Thursday Throughput for July 18, 2019
[ThTh1] This week marks the 50th anniversary of the Apollo 11 mission that first landed humans on the moon. There are an extraordinary number of commemorations going on, including a live tweet of communications between the mission and the ground, record model rocket launches and a re-release of the Apollo 11 documentary.
The moon landing, needless to say, was one of the most extraordinary achievements in human history, the crowning technological gem of the second millennium. But for the all the celebration, we have not delivered on the promise of Apollo. We lost our national nerve, most notably after the Challenger disaster. Our dreams have become mundane, pedestrian, risk-averse. I don’t know how that turns around. I don’t know if it ever does. But … at some point … it will have to. Because we can’t just stay confined to one planet.
[ThTh2] On the other hand, there are still some things our space program does right. One of those is space astrophysics. Every three years, NASA reviews its portfolio of space telescopes. Each mission, including my own, has to put forward a proposal for funding the next 3-5 years, detailing what they’ve accomplished since the last review and what they hope to accomplish in the next period. NASA announced the results of that review this week, recommending that all mission be continued and noting the extraordinary capabilities available through our combined fleet of space telescopes (Chanda, Fermi, Hubble, NICER, NuSTAr, Swift, TESS and XMM).
People talk about American Greatness. Well, astrophysics, if I do say so myself, is one the places where America is truly great. The Hubble Space Telescope is one of the wonders of the modern world and NASA runs the majority of operational space telescopes. The United States awards more astronomy PhDs than any other country (not to mention the number of engineering and physics degrees). Almost all astronomers will pass through the United States at some point and there is no branch of astrophysics where the US not have a significant presence.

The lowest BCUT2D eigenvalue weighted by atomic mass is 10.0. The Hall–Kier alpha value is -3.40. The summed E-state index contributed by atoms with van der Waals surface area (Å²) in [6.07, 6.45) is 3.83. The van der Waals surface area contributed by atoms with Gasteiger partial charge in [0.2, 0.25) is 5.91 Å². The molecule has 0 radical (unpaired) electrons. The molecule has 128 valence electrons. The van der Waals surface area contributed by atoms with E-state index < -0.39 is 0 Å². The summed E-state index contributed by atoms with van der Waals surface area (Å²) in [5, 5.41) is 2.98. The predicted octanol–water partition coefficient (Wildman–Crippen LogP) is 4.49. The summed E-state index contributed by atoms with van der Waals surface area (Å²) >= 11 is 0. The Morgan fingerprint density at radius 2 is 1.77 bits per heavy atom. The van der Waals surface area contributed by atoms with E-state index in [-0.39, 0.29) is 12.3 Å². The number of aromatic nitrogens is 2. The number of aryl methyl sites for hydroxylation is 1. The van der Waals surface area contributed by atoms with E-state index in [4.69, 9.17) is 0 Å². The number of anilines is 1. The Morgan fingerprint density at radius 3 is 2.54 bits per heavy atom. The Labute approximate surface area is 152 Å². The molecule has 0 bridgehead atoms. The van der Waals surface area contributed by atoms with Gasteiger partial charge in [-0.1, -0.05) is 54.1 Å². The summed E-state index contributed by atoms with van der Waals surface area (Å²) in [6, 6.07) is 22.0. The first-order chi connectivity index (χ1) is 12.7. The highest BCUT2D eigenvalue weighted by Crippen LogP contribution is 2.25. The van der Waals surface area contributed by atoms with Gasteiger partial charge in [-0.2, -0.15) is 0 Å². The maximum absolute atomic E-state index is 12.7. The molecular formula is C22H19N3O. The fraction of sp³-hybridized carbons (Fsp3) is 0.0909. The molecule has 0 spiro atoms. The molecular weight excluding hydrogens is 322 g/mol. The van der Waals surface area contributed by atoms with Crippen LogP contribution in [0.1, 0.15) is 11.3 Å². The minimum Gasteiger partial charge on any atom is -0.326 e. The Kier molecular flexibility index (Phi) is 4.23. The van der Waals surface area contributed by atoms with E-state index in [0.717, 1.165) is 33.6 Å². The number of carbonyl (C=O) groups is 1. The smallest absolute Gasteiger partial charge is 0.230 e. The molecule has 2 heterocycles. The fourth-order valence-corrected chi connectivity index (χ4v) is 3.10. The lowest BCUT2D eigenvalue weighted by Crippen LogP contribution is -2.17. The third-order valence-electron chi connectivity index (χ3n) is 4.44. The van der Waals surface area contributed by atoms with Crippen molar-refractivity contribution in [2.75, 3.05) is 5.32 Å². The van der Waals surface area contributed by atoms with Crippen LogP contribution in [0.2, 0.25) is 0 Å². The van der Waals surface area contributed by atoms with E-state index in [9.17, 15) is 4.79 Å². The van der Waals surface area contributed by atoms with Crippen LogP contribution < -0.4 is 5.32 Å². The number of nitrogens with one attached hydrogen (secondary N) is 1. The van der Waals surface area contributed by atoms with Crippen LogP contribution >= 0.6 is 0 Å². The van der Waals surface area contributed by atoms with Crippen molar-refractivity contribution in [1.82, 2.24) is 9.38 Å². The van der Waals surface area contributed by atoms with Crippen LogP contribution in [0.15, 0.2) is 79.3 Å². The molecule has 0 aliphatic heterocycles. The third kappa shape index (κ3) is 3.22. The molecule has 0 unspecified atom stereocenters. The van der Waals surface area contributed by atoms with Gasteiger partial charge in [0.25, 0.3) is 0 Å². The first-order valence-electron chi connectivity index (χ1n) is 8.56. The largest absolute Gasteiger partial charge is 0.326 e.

Here’s to the next decade of great space science.
[ThTh3] And continuing with space telescopes, here’s an animation of the 4000 planets we have discovered beyond our solar system, most of them with space telescopes.
More explanation and insight from Phil Plait.
[ThTh4] And still on space telescopes: there has been a growing tension in the measurement of the Hubble constant — the parameter that measures the expansion rate of the universe. Estimates from the cosmic microwave background differed with estimates from the nearby universe to an increasing degree of significance. This could hint at unknown physics affecting cosmology. Or it could be an indication of systematic bias in the measurements. Well a new measurement splits the difference down the middle.
[ThTh5] A new study claims that the Volkswagen diesel cars, which faked their emissions results, belched out so much pollution it had a measurable effect on the health of children. I’m somewhat dubious; I wouldn’t expect an effect that dramatic. But if it’s true, the scandal just got even worse.
[ThTh6] Somewhat politically relevant this week: “Europeans” are turning out to be a mix of various ethnicities.
[ThTh7] I’ve mentioned this before but it seems to be gaining a little more steam: an interstellar probe — one that travels to another star — may be within our reach.
[ThTh8] Isn’t this how horror movies start?